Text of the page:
|Name:||Ahnaf Akif Siddique, Khairun Fahmi, Fahim Faisal Khan, Najmush Shaker|
|Studio Master:||Prof. Dr. Shayer Ghafur, Prof. Dr. Catherine Daisy Gomes, Dr. Apurba Kumer Podder, Ahammad-Al-Muhaymin, Md. Tariquzzaman, Simita Roy|
|University:||Bangladesh University of Engineering and Technology (BUET)|
“A loss of USD 46.5 Billion” is one of the most prominent clauses when talking about the 2011 Bangkok flood. The city, undergoing rapid urbanization and a transformation from agriculture-based to the industry-based economy from the ‘50s combined with its ever-growing tourist sector is making it one of the most money-driven piece of land in the world. Bangkok has been witnessing the adverse effects of these as the city grew over time neglecting, disrespecting and disregarding nature. What had been once a breathing piece of land with water networks and fertile land is now an impermeable cover of hard concrete with little or no trace of green in it.
Whereas resiliency aims at achieving a sustainable solution integrating nature and humans alike, the question remains, in a metropolis like Bangkok, can the ever-growing economy be ignored while aiming for a sustainable resilient solution? Or whether an interdependent system addressing the nature, human involvement and economy alike can be the best possible solution for achieving resilience in a city like Bangkok?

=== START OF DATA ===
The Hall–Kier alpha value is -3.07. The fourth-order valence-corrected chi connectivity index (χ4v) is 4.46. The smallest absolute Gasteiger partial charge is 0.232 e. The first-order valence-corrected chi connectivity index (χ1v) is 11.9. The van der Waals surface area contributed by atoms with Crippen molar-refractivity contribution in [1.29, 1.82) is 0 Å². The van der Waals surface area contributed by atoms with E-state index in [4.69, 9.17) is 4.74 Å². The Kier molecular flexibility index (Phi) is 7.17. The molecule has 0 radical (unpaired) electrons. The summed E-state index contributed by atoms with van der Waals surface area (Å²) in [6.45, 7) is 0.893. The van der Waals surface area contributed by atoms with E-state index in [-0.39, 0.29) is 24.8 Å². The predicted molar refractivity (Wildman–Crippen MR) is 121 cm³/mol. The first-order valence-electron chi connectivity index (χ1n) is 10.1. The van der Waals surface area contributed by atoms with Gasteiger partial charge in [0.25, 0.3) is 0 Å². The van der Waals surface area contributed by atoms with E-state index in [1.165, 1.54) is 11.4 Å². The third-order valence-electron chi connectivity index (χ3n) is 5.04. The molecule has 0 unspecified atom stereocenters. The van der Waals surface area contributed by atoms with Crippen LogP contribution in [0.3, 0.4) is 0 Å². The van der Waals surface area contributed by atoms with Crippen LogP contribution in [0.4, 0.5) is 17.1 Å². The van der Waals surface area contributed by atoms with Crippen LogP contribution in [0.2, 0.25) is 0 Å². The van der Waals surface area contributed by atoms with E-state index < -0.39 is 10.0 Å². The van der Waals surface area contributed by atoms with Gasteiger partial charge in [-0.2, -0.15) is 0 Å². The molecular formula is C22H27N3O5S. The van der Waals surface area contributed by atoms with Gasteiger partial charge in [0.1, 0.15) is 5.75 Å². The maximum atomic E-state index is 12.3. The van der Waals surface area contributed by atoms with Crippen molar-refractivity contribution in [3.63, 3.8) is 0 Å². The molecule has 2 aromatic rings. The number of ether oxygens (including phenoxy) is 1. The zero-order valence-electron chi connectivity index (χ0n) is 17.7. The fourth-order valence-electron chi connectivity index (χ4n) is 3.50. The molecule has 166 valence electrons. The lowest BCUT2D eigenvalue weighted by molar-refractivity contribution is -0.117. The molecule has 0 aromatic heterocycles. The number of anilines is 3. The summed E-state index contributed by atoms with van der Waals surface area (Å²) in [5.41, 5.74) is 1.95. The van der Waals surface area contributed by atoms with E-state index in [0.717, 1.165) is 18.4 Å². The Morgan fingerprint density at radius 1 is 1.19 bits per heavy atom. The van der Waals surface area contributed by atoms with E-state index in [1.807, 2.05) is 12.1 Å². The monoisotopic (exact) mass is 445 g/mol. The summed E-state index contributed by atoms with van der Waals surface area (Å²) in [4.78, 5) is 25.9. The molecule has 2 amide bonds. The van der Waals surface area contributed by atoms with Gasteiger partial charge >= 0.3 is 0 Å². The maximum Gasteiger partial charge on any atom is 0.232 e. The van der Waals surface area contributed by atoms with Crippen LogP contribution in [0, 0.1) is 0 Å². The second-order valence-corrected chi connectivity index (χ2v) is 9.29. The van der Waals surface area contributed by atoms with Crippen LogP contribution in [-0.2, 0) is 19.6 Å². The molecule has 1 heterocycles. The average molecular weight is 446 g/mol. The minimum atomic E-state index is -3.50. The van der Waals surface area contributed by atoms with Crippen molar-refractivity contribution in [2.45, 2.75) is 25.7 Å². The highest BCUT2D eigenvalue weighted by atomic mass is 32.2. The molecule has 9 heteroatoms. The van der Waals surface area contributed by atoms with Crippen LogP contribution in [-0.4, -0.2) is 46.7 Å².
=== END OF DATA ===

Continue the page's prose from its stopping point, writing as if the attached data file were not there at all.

From site observation, we found that more people can be engaged in a resilience plan involving direct, quick return policy. Adding value to interventions made at different scales is the main objective. In times of disaster, Bangkok’s people suffer economic loss as well as ecological and social. So, the conversion of that price they pay into the prize is the cornerstone of our proposal.
The Chao Phraya River flows through the city, and the city is facing the adverse effects of climate change in the form of natural calamities like floods. Also, Bangkok being only 1.5 meters above the sea level at places is in risk of being affected by the coastal flood. On top of that city’s impermeable hard surface areas are making it impossible to soak up run-off water which results in areas being submerged during a flash flood. As in any other metropolis, Bangkok’s resilience is being hindered by multidimensional problems. The proposal decides to break the situation in 3 scales to build up a new flexible development system.